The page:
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The Daily Beat

The Daily Beat: 9 December

  • The EU’s Spokesperson reminded Georgian authorities of their primary responsibility for Mikheil Saakashvili’s health, urging them to take all measures to ensure proper medical care for him. Concerns over the ex-President’s health continue to grow in recent weeks as several medical conclusions emerge documenting his grave condition.
  • The Public Defender’s Office said the appeals court verdict in Nika Gvaramia’s case makes the political motivation behind his sentence apparent. The opposition-minded TV executives got 3.5 years in jail for what the Public Defender found was a commercial case that should carry no prison term. The verdict “does not correspond to the fundamental principles of criminal law” and “lacks justification,” said the human rights institution officials, asking the President to pardon Gvaramia.
  • The State Security Service detained a Georgian citizen, saying that Tsiskara Tokhosashvili, also known as “Emir Isa” joined the Islamic State in 2015 and later became “quite an influential figure” among the members of this terrorist organization.

Talk of the Day 

  • The majority party leaders, including chair Irakli Kobakhidze and parliamentary whip Mamuka Mdinaradze, found themselves in hot water after saying the Georgian fighters enrolled in Ukraine’s armed forces may “automatically” lose Georgian citizenship. Many Georgians balked at what seemed to be a threat, while lawyers pointed out that even though the law mentions joining a foreign army as one of the legal grounds for terminating citizenship, the process is not automatic and requires the president’s explicit decision on each case. In recent days, PM Garibashvili and Georgian Dream have been fueling a polarizing debate about Georgian fighters in Ukraine.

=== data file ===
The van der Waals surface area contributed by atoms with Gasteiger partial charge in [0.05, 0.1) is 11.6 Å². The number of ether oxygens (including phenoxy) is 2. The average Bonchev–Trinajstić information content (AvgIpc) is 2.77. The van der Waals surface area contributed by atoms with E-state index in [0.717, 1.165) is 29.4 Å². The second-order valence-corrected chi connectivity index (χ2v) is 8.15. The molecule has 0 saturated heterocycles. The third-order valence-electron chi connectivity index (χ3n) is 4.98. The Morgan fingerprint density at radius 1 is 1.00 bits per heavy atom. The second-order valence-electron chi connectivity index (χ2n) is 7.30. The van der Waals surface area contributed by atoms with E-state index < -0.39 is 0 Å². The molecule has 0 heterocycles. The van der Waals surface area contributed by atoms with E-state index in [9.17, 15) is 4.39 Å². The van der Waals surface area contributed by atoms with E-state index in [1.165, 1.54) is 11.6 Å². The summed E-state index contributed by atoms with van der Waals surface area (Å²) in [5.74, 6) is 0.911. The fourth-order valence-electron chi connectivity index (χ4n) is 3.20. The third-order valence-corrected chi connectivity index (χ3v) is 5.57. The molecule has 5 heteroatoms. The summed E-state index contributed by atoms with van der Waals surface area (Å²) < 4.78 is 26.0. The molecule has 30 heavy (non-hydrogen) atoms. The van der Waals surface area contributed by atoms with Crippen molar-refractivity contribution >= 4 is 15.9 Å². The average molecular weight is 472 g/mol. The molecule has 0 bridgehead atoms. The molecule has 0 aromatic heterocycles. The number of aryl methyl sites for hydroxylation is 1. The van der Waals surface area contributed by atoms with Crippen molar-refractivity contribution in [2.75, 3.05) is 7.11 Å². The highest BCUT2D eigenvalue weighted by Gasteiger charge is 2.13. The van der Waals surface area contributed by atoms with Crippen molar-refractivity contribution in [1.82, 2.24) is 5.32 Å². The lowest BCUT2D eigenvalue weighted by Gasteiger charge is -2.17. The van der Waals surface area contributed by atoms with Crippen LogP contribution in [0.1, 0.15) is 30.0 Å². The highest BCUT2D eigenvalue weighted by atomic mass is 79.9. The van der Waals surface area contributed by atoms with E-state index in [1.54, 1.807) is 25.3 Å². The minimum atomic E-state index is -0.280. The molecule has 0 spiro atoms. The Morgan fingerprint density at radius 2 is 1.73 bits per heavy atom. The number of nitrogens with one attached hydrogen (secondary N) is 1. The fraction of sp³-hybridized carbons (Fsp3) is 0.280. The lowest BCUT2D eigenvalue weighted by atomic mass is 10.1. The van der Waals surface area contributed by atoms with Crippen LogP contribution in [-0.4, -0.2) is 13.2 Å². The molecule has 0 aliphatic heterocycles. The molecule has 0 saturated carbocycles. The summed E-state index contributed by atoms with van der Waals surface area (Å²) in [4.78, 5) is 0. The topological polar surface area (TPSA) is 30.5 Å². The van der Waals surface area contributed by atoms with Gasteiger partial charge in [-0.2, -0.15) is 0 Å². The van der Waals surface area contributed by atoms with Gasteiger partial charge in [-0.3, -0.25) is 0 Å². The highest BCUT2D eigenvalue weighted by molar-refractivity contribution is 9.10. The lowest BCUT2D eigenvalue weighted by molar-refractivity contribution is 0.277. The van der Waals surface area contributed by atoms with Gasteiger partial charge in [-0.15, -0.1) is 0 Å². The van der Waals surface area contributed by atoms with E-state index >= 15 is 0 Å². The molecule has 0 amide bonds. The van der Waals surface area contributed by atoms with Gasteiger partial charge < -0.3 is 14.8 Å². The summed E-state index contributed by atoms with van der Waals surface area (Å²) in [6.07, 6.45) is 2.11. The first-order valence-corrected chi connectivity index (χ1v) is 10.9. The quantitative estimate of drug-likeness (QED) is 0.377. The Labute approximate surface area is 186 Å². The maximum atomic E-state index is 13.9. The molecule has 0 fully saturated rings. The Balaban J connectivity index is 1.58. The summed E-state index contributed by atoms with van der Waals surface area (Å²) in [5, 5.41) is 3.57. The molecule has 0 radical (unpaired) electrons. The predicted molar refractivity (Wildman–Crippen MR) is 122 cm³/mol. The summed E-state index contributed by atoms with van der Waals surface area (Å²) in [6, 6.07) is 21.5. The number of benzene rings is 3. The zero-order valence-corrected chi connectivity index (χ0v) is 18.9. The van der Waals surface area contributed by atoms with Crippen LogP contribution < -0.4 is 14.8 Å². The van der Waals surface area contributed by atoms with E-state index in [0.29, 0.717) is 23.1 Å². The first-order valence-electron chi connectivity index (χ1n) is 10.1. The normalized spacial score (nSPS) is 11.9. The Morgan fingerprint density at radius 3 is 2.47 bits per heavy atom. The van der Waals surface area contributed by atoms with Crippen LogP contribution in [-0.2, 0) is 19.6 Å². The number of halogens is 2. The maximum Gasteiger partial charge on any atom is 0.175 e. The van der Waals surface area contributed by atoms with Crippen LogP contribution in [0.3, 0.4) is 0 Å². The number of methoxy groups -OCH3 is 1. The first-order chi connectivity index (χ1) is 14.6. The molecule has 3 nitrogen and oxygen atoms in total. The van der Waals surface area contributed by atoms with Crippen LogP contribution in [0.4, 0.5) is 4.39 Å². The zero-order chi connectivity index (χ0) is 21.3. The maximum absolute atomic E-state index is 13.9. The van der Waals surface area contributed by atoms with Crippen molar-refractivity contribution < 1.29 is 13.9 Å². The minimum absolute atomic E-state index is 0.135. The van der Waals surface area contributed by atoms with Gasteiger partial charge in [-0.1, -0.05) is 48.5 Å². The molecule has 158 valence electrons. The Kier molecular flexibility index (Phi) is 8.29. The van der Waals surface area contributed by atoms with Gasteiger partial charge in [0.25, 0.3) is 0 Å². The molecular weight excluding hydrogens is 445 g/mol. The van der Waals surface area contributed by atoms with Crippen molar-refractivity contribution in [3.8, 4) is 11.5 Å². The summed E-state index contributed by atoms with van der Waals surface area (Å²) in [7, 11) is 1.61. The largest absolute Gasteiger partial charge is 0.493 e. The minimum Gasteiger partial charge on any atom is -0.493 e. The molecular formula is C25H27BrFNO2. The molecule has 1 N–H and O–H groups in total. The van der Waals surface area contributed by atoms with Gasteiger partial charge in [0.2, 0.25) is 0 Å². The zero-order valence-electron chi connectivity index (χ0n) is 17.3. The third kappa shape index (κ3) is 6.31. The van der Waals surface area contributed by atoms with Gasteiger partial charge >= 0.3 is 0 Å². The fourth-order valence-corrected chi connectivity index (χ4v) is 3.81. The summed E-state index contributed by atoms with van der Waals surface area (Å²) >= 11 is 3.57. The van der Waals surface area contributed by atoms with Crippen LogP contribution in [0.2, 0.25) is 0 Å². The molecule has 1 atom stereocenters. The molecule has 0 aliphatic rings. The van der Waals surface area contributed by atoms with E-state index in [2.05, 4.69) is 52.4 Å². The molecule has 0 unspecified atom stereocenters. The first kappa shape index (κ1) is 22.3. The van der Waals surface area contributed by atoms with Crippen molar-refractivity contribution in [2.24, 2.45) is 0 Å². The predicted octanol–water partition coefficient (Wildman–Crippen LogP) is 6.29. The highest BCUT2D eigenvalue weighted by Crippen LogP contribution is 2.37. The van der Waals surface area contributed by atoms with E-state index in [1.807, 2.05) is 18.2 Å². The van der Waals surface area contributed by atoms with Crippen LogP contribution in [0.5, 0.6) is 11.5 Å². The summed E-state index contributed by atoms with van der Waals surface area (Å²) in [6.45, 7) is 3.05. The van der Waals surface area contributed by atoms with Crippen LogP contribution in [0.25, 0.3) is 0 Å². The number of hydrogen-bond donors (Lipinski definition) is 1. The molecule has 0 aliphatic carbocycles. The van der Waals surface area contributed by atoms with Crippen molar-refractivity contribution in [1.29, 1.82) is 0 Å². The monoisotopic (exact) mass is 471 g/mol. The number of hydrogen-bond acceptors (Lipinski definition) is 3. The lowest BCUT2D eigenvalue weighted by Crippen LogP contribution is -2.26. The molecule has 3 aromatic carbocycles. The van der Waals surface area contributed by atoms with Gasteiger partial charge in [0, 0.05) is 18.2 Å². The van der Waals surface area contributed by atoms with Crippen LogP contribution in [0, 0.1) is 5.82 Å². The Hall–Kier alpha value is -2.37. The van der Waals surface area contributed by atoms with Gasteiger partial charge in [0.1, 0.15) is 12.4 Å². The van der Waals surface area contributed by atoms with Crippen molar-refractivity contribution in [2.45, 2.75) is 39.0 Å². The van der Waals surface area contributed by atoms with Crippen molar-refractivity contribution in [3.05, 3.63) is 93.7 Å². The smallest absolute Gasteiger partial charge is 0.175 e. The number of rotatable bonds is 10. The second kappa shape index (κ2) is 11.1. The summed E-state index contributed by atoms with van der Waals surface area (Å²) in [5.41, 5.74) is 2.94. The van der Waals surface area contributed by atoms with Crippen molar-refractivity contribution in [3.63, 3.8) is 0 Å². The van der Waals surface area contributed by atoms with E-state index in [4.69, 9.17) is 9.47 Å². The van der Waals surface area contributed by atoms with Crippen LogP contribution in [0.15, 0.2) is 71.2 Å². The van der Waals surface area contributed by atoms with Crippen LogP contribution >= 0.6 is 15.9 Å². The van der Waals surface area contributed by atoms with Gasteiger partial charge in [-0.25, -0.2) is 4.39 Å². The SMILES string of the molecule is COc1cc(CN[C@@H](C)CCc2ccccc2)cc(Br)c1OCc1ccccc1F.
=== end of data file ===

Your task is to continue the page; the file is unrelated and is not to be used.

Comings and goings

  • Yesterday Nino Lomjaria, Public Defender had her last day in office. Civic activists and organizations, opposition parties, as well as foreign diplomats sang eulogies for her six-year term, as the parliamentary procedure to elect the new human rights official seems stalled.


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